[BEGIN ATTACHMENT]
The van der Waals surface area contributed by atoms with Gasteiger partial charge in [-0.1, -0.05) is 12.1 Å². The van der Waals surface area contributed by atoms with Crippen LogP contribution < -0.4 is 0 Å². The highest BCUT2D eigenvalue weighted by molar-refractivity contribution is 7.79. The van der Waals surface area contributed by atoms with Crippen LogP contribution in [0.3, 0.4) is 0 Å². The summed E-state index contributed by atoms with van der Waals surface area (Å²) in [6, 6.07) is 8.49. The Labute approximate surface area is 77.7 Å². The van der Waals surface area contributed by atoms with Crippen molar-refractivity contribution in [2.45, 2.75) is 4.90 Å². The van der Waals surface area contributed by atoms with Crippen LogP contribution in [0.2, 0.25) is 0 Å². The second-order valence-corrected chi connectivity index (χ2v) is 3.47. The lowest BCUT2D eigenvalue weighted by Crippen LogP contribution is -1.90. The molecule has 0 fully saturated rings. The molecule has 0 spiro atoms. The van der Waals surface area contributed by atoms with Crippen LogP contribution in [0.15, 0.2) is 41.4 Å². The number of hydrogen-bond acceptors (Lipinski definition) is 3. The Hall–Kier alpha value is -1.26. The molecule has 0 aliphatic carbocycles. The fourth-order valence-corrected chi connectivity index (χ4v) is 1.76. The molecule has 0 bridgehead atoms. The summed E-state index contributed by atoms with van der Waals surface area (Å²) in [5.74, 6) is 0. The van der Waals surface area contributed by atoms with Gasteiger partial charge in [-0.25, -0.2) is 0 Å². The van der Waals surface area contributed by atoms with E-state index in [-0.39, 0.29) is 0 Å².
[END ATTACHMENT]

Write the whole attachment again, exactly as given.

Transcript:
The van der Waals surface area contributed by atoms with Gasteiger partial charge in [-0.1, -0.05) is 12.1 Å². The van der Waals surface area contributed by atoms with Crippen LogP contribution < -0.4 is 0 Å². The highest BCUT2D eigenvalue weighted by molar-refractivity contribution is 7.79. The van der Waals surface area contributed by atoms with Crippen LogP contribution in [0.3, 0.4) is 0 Å². The summed E-state index contributed by atoms with van der Waals surface area (Å²) in [6, 6.07) is 8.49. The Labute approximate surface area is 77.7 Å². The van der Waals surface area contributed by atoms with Crippen molar-refractivity contribution in [2.45, 2.75) is 4.90 Å². The van der Waals surface area contributed by atoms with Crippen LogP contribution in [0.2, 0.25) is 0 Å². The second-order valence-corrected chi connectivity index (χ2v) is 3.47. The lowest BCUT2D eigenvalue weighted by Crippen LogP contribution is -1.90. The molecule has 0 fully saturated rings. The molecule has 0 spiro atoms. The van der Waals surface area contributed by atoms with Crippen LogP contribution in [0.15, 0.2) is 41.4 Å². The number of hydrogen-bond acceptors (Lipinski definition) is 3. The Hall–Kier alpha value is -1.26. The molecule has 0 aliphatic carbocycles. The fourth-order valence-corrected chi connectivity index (χ4v) is 1.76. The molecule has 0 bridgehead atoms. The summed E-state index contributed by atoms with van der Waals surface area (Å²) in [5.74, 6) is 0. The van der Waals surface area contributed by atoms with Gasteiger partial charge in [-0.25, -0.2) is 0 Å². The van der Waals surface area contributed by atoms with E-state index in [-0.39, 0.29) is 0 Å².